Theatrhythm Final Fantasy: Curtain Call Review

Rhythm-based gaming hit a fever pitch about 5 years ago, which eventually collapsed on itself with the over-saturation of Guitar Heroes and Rock Bands. To me, the appeal of rhythm and music games died when the amount of plastic peripherals overflowed my gaming area; did I really need DJ Hero turntables? – Probably not. That said, Theatrhythm Final Fantasy: Curtain Call is the kind of game I’ve been avoiding for some time now. Although I hadn’t played the previous installment, I did have certain expectations for this sequel to 2012’s hit having played Elite Beat Agents and Guitar Hero on Nintendo’s handhelds before. I’m glad to say Curtain Call squashed those expectations.

In its most basic form, a rhythm-based game plays a track and you have to act according to the music all while being judged on accuracy. Curtain Call has that and builds on it to offer a richer and deeper experience. Your performance after a track isn’t just scored and forgotten about – your characters are leveling up and building up experience points just like the RPG-style gameplay Curtain Call‘s source material. There are three different types of gameplay and they include Battle, Field and Event. Field and Event styles of play are largely similar in that they play the same with slight tweaks in the visuals. Personally, I like playing in the Field just to see Chocobos.

When playing a Battle, what’s happening on-screen is reacting to how well you’re hitting notes and inputting the right commands. When a boss enemy appears, the game does a great job at getting you pumped up to hit all your notes. Leveling up will help build up abilities, including Thundara to deal magic damage after chaining a certain amount of notes or Counter to dish out physical damage after missing a few notes. Multiplayer modes are available too and offers fun for those looking for bragging rights. Can you hit notes better than your friend? You can find out both off and online.

There are multiple control methods to play Curtain Call and they can be changed on the fly during any given song. The ways you can play is through touch-screen, buttons only or one-handed. My preferred way to play was with the touch-screen via stylus, but there were times when I felt that the feedback of pressing buttons felt more comfortable – what can I say? I’m fickle. The one-handed controls I never got into, but I can definitely see the practicality of it during a train ride home during rush hour where I had to use one hand to hold on to something. There were moments where the circle pad didn’t recognize my directional input as much as I would have liked and that can be annoying for a accuracy based game no matter how few times it happened.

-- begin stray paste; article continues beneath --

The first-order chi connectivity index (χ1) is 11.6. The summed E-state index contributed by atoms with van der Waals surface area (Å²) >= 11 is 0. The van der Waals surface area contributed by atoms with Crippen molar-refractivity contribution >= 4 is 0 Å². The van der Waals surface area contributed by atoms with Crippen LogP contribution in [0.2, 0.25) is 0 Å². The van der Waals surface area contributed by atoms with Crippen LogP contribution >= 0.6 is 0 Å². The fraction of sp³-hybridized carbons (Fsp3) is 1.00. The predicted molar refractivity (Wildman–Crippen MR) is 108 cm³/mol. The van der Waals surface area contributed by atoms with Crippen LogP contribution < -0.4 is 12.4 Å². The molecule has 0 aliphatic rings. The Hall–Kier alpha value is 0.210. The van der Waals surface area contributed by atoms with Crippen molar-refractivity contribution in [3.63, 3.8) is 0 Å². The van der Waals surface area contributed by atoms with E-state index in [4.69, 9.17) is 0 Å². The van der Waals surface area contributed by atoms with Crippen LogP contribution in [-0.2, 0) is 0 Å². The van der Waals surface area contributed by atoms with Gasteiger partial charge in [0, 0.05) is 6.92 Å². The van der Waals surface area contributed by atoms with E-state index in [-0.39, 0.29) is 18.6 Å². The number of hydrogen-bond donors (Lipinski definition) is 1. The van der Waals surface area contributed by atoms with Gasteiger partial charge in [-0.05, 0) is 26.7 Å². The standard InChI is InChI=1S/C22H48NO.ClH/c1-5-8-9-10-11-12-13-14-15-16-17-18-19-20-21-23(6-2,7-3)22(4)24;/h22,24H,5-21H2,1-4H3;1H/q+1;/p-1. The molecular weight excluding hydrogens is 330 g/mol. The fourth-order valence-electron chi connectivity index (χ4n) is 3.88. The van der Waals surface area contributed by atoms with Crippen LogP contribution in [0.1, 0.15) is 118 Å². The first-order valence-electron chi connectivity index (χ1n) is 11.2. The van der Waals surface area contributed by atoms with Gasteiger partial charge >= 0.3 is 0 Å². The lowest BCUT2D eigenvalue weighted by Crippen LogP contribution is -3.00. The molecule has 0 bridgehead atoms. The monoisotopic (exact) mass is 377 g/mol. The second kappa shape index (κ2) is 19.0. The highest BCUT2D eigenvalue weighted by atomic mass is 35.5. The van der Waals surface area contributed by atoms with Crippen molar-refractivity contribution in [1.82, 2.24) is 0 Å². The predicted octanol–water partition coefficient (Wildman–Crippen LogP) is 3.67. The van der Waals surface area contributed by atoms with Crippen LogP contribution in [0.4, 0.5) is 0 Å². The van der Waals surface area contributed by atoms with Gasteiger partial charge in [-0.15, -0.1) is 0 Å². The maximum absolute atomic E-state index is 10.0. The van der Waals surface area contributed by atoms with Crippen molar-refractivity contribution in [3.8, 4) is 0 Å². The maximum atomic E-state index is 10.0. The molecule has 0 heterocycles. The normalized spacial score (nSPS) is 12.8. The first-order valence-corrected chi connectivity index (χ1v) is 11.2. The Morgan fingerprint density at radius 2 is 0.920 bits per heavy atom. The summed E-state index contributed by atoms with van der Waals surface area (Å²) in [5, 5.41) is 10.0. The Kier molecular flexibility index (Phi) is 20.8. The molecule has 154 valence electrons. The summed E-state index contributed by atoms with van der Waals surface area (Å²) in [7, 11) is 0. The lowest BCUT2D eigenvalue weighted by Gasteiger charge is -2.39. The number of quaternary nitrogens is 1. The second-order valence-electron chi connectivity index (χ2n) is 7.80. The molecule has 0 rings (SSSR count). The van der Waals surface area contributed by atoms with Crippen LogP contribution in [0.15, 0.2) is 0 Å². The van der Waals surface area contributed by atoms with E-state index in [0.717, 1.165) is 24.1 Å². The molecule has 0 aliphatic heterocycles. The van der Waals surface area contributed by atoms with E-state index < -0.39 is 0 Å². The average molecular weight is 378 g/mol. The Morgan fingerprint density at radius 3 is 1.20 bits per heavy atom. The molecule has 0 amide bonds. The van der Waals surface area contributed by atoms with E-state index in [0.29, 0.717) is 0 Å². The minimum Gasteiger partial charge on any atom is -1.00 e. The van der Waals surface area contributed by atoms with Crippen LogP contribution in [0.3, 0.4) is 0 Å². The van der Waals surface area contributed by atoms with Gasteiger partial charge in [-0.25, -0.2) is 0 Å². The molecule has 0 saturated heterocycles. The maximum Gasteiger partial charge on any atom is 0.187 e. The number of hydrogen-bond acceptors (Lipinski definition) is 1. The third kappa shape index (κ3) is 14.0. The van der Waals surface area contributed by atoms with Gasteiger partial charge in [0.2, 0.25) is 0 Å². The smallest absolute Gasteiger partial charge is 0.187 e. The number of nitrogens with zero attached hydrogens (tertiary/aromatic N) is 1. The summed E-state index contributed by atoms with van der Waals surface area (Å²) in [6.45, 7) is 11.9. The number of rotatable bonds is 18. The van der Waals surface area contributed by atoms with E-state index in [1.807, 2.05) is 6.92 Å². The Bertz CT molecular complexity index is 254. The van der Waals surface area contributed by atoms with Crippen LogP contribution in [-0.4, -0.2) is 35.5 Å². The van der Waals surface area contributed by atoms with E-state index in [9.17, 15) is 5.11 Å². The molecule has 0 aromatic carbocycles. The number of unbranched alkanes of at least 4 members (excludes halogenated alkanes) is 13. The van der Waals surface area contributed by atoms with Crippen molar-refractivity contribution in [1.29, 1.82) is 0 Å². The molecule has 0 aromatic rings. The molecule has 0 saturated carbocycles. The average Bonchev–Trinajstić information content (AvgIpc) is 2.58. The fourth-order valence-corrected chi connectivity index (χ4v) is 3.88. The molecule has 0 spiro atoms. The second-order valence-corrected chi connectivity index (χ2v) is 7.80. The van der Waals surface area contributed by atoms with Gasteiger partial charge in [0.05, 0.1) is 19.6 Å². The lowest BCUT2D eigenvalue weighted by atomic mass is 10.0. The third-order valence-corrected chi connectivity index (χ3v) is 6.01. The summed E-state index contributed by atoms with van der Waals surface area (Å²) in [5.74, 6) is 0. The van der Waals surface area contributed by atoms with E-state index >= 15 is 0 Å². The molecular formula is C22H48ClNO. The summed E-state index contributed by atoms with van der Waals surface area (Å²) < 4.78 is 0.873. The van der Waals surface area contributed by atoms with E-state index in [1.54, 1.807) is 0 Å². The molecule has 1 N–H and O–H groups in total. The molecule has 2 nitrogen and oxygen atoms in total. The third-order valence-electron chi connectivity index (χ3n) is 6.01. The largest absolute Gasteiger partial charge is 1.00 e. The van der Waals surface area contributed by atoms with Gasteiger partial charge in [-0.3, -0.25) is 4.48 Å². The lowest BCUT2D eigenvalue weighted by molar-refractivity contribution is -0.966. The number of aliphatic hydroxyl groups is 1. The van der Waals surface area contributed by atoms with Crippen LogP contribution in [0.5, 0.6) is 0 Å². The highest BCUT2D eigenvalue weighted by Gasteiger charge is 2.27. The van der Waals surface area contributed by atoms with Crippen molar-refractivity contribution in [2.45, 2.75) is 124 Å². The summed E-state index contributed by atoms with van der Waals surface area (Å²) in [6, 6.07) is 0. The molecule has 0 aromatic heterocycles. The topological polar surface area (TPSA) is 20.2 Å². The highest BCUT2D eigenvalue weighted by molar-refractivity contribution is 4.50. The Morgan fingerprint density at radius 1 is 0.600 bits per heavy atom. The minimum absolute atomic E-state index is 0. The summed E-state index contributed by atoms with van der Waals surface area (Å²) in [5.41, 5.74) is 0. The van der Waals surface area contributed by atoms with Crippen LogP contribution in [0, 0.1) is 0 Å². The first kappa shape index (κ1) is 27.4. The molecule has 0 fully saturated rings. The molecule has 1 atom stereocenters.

Curtain Call is a fan service game more than anything. All the main and side characters represented here are easily recognizable by even the most casual Final Fantasy fan. Curtain Call‘s style is cutesy and miniaturized versions of lots of characters from Final Fantasy lore. Think of all the characters you love, such as Cloud, Titus and Lightning in Funko Pop! Vinyl form. The music chosen is not just from the main Final Fantasy series as Tactics, Dissidia and even the movie, Advent Children finds a place in this game. The tracks are as they were in their original form and discovering new tracks I’ve never heard before was delightful as well. This is truly a treat to your ears, so make sure you invest in some high quality earphones, because the 3DS audio output is unfortunately not the best or the loudest.

Whether you’re here to hear Final Fantasy II music or Final Fantasy XII music, Theatrhythm Final Fantasy: Curtain Call is an amazing retrospective for any kind of fan. Even if you’ve never played Final Fantasy before or don’t particularly like it to begin with, it’s still a great rhythm-based game with great music in its own right. The possibility of having your Final Fantasy dream team is completely realized here and it’s cool to see Square Enix celebrate its history of lovable and iconic characters into one title. The next and most logical step for the series’ future would be the inclusion of other beloved Square Enix characters like Sora and Chrono.

Theatrhythm Final Fantasy: Curtain Call
Genre: Rhythm
Platform: Reviewed on Nintendo 3DS
Developer: Square Enix 1st Production Department
Publisher: Square Enix
Release Date: September 16, 2014

Rating: 8 / 10

Mewtwo DLC for Smash Bros. opens up possibilities for much more

During the Super Smash Bros. for Wii U specific Nintendo Direct, Mewtwo was announced as a returning new character to the series. His return will come in the form of free DLC for players who own both the 3DS and Wii U versions of the game. Also announced was that his availability will be made sometime Spring 2015.

The significance of this announcement says a lot of the future of the games. First, it tells us that DLC is entirely possible for both versions. Next, saying it’s free should definitely imply that there is some paid content coming and should be available for both versions, too. Some Smash fans have been distraught that Mewtwo hasn’t been included in the games since Melee, but it looks like their prayers have been answered. Maybe now fans can continue hoping for an Ice Climbers appearance sometime in the near future.

What characters would you like to see return or make a debut? Snake? Lucas? Pokemon Trainer? The gates are wide open now that this announcement has been made. Super Smash Bros. for Wii U arrives November 21.